Hot Fun: ATL’s Shaky Knees Festival in pictures
The second you enter the Shaky Knees Festival grounds, you realize that is not going to be like most festivals. The whole event was very relaxed, there was plenty of space to get around, lines weren’t excessively long (with the exception of the pedestrian bridge – we’ll get to that), no one was too out of control. Everyone seemed to be there because they loved music and wanted to explore new artists.
Upon entering the grounds of Atlanta’s Centennial park last month, I quickly made my way over to see Foxing. The St. Louis band is easily one of the dynamic live performers in the post hardcore world, and gave one of the most passionate performances I’ve seen laid down at 1:00 in the afternoon. Another artist that gave a great morning performance was Julien Baker. The 20-year-old singer songwriter played a string of beautiful, heartbreaking songs. Then there was The Vaccines. I feel like every time I go to a festival I find a band that makes me “I am gong to go download all of their music the second I get home.” At Shaky Knees, they were that band. The band played one insanely fun song after another as everyone in the crowd danced. Another standout was Frightened Rabbit, who spent a lot of time on stage apologizing for being so tired since they had played a late night show the night before and had a pretty early set time that day. The time warp didn’t seem to faze them any, as they played a solid set of both old and new songs.
Out of everyone who played the three days of Shaky Knees by far the most memorable performance was Jane’s Addiction. As I approached the stage after checking out The 1975, I noticed it was decorated in some sort of Hell-on-earth theme. There was no lack of showmanship on stage. Frontman Perry Farrell was mostly non-sensical as the band teared through track after track. One of the things that made their performance so memorable was the circus sideshow aspect: towards the end, two women were lowered from the top of the stage, suspended by surface piercings through skin of backs. The women flailed above the stage for the remainder of the set. It was hard to determine weather you were watching a rock concert or a horror show. The whole set was nothing short of memorable.
Shaky Knees also featured tons of local talent. One artist that really won over the southern crowd was Strand of Oaks, who opened the main stage on the second day of the festival. They had one of the largest early morning crowds I saw all festival. No doubt that Atlanta loves Strand of Oaks. Another band Atlanta seems to love is Alex G, who played one of their first sets with new their new drummer Tom Kelly to a group of adoring fans singing along. Hop Along gave a killer performance as well, breaking out some old hits from Get Disowned which was a huge plus. Shoegaze heavyweights Nothing were also impressive. The band was very tight and, in an odd style choice, gave a really well composed cover of “Creep” by Radiohead. Son Little opened the second day of the festival and his laid back bluesy vibes were exactly what everyone was looking for to start their day. Overall all the Philly acts preformed exceptional sets at Shaky Knees.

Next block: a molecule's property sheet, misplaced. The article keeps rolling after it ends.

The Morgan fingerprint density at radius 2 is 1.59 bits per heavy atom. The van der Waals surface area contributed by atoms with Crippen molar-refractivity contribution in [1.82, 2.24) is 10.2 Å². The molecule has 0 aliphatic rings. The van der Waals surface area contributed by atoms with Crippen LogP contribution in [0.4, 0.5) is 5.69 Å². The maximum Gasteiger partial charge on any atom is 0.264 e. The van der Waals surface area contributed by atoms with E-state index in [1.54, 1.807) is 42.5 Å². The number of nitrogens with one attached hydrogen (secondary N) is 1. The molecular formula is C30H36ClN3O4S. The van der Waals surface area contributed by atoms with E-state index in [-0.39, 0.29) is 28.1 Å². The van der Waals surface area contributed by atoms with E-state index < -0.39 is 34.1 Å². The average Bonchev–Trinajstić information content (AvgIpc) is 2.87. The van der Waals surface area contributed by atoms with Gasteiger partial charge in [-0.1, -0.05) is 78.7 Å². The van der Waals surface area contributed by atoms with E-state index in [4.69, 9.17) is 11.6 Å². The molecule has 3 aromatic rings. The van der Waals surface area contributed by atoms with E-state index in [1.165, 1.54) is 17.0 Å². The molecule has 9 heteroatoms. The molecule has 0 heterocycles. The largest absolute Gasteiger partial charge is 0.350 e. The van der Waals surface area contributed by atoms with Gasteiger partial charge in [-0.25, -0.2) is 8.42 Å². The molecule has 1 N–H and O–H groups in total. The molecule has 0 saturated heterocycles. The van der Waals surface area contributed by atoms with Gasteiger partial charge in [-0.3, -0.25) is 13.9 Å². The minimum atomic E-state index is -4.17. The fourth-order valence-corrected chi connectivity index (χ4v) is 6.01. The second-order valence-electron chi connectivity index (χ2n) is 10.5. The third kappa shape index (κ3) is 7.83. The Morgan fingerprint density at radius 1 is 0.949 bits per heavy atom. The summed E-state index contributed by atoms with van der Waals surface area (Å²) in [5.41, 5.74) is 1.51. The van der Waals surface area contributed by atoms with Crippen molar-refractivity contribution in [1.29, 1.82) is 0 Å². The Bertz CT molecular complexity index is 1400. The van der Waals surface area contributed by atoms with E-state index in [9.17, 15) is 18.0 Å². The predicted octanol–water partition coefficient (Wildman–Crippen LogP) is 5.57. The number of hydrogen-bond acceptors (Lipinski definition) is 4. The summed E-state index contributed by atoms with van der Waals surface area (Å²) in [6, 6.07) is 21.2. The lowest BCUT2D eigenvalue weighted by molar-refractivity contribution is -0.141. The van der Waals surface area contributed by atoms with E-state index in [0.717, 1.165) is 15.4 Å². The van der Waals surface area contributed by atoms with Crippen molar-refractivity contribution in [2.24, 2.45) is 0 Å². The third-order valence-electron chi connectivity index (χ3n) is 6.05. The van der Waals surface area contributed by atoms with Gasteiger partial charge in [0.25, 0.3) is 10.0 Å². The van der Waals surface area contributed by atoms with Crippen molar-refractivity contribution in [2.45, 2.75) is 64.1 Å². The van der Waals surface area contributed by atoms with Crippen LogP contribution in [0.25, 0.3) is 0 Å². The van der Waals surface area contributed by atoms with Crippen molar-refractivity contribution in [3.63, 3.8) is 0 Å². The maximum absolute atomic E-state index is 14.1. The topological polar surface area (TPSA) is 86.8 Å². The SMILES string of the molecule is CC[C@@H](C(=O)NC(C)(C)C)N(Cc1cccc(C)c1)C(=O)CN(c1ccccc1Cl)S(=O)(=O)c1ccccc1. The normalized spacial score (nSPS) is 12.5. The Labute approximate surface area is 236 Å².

Overall the second-year festival offered its crowd an exceptional place to enjoy and discover new music. It was conformable and accommodating, if you ever get a chance, Shaky Knee’s is a great place to spend a couple of days. Check out photos of the festival and its performances below.
Festival-goers waiting for Son Little to get on stage.
Definitely not winning any awards for this festival design; attendees wait in line to cross the narrow bridge that took you from one side of the grounds to the other.
Lemmy watching the show.
View of Atlanta from atop the Chamber of Commerce
Ought keyboadist Matt May reps Philly power duo PINKWASH.
Strand of Oaks
Crowd watching The Dear Hunter
The Buford Stage
The Front Bottoms
Ferris Wheel in the Continental Olympic Park.
Hop Along. <3
Right before Shakey Graves’ set, the stage lost power. Instead of canceling, Shakey Graves grabed his acoustic guitar and performed songs at the end of the stage as fans sang along.
Human zoo or fans taking a break in the shade?
Festival-goers capturing Slowdive
Fans watching Florence and the Machine